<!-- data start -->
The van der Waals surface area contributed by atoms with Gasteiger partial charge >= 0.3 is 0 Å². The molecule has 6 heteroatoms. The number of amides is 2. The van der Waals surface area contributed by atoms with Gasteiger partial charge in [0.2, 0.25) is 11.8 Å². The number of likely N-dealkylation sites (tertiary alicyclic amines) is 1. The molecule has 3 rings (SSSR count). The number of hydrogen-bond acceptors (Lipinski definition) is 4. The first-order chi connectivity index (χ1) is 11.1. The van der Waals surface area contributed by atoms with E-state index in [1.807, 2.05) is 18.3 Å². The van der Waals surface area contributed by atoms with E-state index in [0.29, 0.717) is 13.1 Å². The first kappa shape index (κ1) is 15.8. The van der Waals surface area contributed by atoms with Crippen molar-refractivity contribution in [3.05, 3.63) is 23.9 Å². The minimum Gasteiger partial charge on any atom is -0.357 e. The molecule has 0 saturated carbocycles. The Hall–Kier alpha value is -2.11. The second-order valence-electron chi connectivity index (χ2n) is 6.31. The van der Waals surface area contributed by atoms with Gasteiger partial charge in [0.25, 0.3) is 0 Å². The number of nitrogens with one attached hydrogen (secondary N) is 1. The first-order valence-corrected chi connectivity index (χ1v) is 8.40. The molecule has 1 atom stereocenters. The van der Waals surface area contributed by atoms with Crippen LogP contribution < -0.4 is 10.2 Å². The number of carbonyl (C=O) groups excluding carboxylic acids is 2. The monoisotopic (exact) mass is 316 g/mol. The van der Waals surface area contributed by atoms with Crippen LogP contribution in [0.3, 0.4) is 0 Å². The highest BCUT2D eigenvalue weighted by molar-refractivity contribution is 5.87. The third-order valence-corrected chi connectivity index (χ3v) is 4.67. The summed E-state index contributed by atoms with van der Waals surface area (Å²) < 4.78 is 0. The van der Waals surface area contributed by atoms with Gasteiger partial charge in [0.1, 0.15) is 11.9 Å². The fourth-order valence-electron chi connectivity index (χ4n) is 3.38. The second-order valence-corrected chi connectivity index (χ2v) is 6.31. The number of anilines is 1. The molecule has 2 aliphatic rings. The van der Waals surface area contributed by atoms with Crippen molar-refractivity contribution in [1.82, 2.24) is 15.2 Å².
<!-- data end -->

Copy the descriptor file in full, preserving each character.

The van der Waals surface area contributed by atoms with Gasteiger partial charge >= 0.3 is 0 Å². The molecule has 6 heteroatoms. The number of amides is 2. The van der Waals surface area contributed by atoms with Gasteiger partial charge in [0.2, 0.25) is 11.8 Å². The number of likely N-dealkylation sites (tertiary alicyclic amines) is 1. The molecule has 3 rings (SSSR count). The number of hydrogen-bond acceptors (Lipinski definition) is 4. The first-order chi connectivity index (χ1) is 11.1. The van der Waals surface area contributed by atoms with E-state index in [1.807, 2.05) is 18.3 Å². The van der Waals surface area contributed by atoms with E-state index in [0.29, 0.717) is 13.1 Å². The first kappa shape index (κ1) is 15.8. The van der Waals surface area contributed by atoms with Crippen molar-refractivity contribution in [3.05, 3.63) is 23.9 Å². The minimum Gasteiger partial charge on any atom is -0.357 e. The molecule has 0 saturated carbocycles. The Hall–Kier alpha value is -2.11. The second-order valence-electron chi connectivity index (χ2n) is 6.31. The van der Waals surface area contributed by atoms with Gasteiger partial charge in [0.25, 0.3) is 0 Å². The number of nitrogens with one attached hydrogen (secondary N) is 1. The first-order valence-corrected chi connectivity index (χ1v) is 8.40. The molecule has 1 atom stereocenters. The van der Waals surface area contributed by atoms with Crippen LogP contribution < -0.4 is 10.2 Å². The number of carbonyl (C=O) groups excluding carboxylic acids is 2. The monoisotopic (exact) mass is 316 g/mol. The van der Waals surface area contributed by atoms with Crippen LogP contribution in [0.3, 0.4) is 0 Å². The highest BCUT2D eigenvalue weighted by molar-refractivity contribution is 5.87. The third-order valence-corrected chi connectivity index (χ3v) is 4.67. The summed E-state index contributed by atoms with van der Waals surface area (Å²) < 4.78 is 0. The van der Waals surface area contributed by atoms with Gasteiger partial charge in [0.1, 0.15) is 11.9 Å². The fourth-order valence-electron chi connectivity index (χ4n) is 3.38. The second-order valence-corrected chi connectivity index (χ2v) is 6.31. The number of anilines is 1. The molecule has 2 aliphatic rings. The van der Waals surface area contributed by atoms with Crippen molar-refractivity contribution in [1.82, 2.24) is 15.2 Å².